What it Means to Have a Millennial as CEO

This blog post is part of the 2016 Next Top Credit Union Executive competition originally posted August 30, 2016.

Over the past several months I have had the privilege to work with several people who are in the millennial generation who are already CEOs, becoming CEOS, or aspiring to be CEOS. There is a distinctive energetic pulse with the millennial when we are discussing how it is being a CEO, developing Board–CEO relationships, leading a team that is older in age, and balancing life as a new CEO with a young family and community commitment. These CEOs’ deep commitment to doing things right is palpable and compelling. I certainly do not feel a sense of righteousness or entitlement from them; rather, what is present is a deeply felt sense that they are becoming a certain kind of leader.

My research says this: if you are a board member, a team member, or a strategic partner with a millennial CEO, you are in a situation with a strong value proposition. So pay attention, sit up straight, ask powerful questions, offer support, and be leadership champions with your CEO.

Millennials, as a generation, advocate for advancing the organization, the community, and global issues and will do so with innovative thinking and action, cohesion, collaboration, tolerance, and a high standard of excellence. Born between 1980 and the early 2000s, millennials experienced a number of nationally and globally transformative events during their leadership-formative years: 9/11, Enron, BP, the Great Recession, multiple systemic banking crises, war on multiple fronts, currency crises, sovereign debt crises, baby boomers retiring in thousands everyday, and now, a disruptive presidential election cycle. Some research indicates these crises created mistrust in millennials; I say they created a leadership opportunity.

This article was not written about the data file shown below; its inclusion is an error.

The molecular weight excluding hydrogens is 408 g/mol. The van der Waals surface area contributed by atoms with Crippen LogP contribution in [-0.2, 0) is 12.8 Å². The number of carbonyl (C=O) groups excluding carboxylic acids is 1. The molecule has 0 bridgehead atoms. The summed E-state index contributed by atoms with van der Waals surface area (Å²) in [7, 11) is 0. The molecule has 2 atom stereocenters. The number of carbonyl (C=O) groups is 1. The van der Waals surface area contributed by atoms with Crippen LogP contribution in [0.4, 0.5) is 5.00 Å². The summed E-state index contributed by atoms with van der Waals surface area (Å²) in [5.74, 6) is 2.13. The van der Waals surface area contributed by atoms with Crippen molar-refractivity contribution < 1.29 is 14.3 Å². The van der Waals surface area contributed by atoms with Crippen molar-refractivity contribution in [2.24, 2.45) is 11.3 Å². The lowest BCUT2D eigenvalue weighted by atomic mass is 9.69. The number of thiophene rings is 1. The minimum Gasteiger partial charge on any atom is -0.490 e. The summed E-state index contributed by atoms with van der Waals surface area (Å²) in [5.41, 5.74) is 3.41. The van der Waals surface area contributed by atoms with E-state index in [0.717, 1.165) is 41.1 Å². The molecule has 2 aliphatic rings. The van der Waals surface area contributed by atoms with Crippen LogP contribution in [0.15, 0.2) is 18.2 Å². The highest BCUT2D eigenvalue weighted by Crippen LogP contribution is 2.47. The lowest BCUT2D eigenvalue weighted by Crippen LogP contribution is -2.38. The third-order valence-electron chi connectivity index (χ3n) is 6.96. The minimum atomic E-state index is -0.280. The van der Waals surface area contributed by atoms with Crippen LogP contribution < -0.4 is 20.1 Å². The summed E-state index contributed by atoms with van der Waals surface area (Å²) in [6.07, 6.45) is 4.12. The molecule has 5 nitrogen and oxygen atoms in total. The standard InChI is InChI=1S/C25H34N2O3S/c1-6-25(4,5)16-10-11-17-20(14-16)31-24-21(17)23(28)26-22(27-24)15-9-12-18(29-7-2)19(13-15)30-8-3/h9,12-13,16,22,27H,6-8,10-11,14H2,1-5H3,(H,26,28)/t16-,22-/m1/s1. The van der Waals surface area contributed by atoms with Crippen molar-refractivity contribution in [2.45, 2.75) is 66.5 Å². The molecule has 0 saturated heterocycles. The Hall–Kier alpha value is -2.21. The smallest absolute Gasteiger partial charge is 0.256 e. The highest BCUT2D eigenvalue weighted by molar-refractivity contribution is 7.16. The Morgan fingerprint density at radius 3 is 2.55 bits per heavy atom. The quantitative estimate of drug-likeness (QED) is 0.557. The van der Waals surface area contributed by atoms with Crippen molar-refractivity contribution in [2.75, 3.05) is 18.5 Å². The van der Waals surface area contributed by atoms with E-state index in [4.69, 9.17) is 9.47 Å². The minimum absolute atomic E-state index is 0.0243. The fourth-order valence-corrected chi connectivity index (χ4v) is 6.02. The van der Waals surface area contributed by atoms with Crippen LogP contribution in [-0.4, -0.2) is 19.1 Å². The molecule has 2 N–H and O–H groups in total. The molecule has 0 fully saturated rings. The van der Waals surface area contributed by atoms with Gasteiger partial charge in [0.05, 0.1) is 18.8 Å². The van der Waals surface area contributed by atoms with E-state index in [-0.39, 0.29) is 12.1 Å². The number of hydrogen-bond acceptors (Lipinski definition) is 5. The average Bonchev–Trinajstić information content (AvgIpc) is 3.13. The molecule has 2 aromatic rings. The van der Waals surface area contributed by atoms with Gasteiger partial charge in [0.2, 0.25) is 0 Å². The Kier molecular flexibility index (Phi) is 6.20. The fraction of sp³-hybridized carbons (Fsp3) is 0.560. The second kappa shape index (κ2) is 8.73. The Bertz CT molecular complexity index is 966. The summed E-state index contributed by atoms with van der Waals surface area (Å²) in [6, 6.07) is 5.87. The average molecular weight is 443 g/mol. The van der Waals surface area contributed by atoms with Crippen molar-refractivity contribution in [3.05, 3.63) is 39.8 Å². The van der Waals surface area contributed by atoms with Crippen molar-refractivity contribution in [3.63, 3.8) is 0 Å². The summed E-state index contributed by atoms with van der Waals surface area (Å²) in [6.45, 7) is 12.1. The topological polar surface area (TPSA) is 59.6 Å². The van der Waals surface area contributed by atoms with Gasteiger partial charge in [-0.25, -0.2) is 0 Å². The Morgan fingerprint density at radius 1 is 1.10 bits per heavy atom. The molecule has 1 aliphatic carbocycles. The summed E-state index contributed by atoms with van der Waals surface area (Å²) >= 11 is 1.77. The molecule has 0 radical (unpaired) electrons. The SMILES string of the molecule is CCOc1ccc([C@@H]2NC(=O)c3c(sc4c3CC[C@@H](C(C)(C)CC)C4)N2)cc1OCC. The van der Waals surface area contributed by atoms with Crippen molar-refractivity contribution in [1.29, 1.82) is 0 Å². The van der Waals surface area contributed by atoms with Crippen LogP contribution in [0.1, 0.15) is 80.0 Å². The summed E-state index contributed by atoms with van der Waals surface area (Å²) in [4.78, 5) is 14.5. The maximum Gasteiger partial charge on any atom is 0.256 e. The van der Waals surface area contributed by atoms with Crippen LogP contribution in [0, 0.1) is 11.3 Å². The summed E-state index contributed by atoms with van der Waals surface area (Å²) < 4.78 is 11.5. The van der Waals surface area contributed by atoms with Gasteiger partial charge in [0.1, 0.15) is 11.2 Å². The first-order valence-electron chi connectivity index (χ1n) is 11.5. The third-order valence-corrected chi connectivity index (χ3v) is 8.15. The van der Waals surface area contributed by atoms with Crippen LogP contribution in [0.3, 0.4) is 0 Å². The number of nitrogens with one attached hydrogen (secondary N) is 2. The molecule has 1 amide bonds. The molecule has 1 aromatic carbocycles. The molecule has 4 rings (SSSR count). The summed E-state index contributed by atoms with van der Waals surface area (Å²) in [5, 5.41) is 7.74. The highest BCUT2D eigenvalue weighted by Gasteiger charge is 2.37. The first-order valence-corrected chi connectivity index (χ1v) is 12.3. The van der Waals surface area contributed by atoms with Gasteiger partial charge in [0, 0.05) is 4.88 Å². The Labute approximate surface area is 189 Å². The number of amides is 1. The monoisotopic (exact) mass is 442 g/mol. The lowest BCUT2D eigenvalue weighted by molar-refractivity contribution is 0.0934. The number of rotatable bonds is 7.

Millennial

  • Do not promote social responsibility (SR) to advance the company brand; they advocate SR because it is the right thing to do because the community and world become a better place when SR is embodied in workplace values.
  • Consider products and services a waste of time if they don’t make a difference for the community.
  • Are not overly risky with other people’s money; they are pragmatic and will invest in today to ensure future relevance and sustainability.
  • Care about organizational and employee fitness and work to build a strong core of the organization, team, and self.
  • Expect collaboration, commitment, and completion; to be a member on their team, you are expected to fulfill on expectations and do so with passion.
  • Lead with purpose.
  • Have a standard of excellence that does not track the number of hours worked and rather will look at the economic and qualitative value of the employee.
  • Expect high-performing board members who are rigorous with strategic thinking, decisions, and continuous learning and who are committed to the organization through thought and action.
  • Add more value as a new CEO with onboarding especially after a long term sitting CEO.
  • Increase their immediate value as a CEO with boards that acknowledge a potential shift in their thinking and communication style is needed to best leverage the value of the millennial CEO.
  • Are intelligent and have cross-functional expertise.
  • Are educated with graduate degrees and pursue ongoing and continuous industry learning.
  • Are natural-born mentors and coaches.
  • Implement corporate social responsibility that is authentic and transparent.
  • Build and maintain trust.
  • Understand their personal reputation is entwined with the organization’s brand.
  • Are masters of a broad range of communication skills to deliver a range of messaging with increased complexity.

From my perspective, to choose a millennial as a CEO is a defining transformative moment!

Deedee Myers, Ph.D., MSC, PCC
DDJ Myers, Ltd.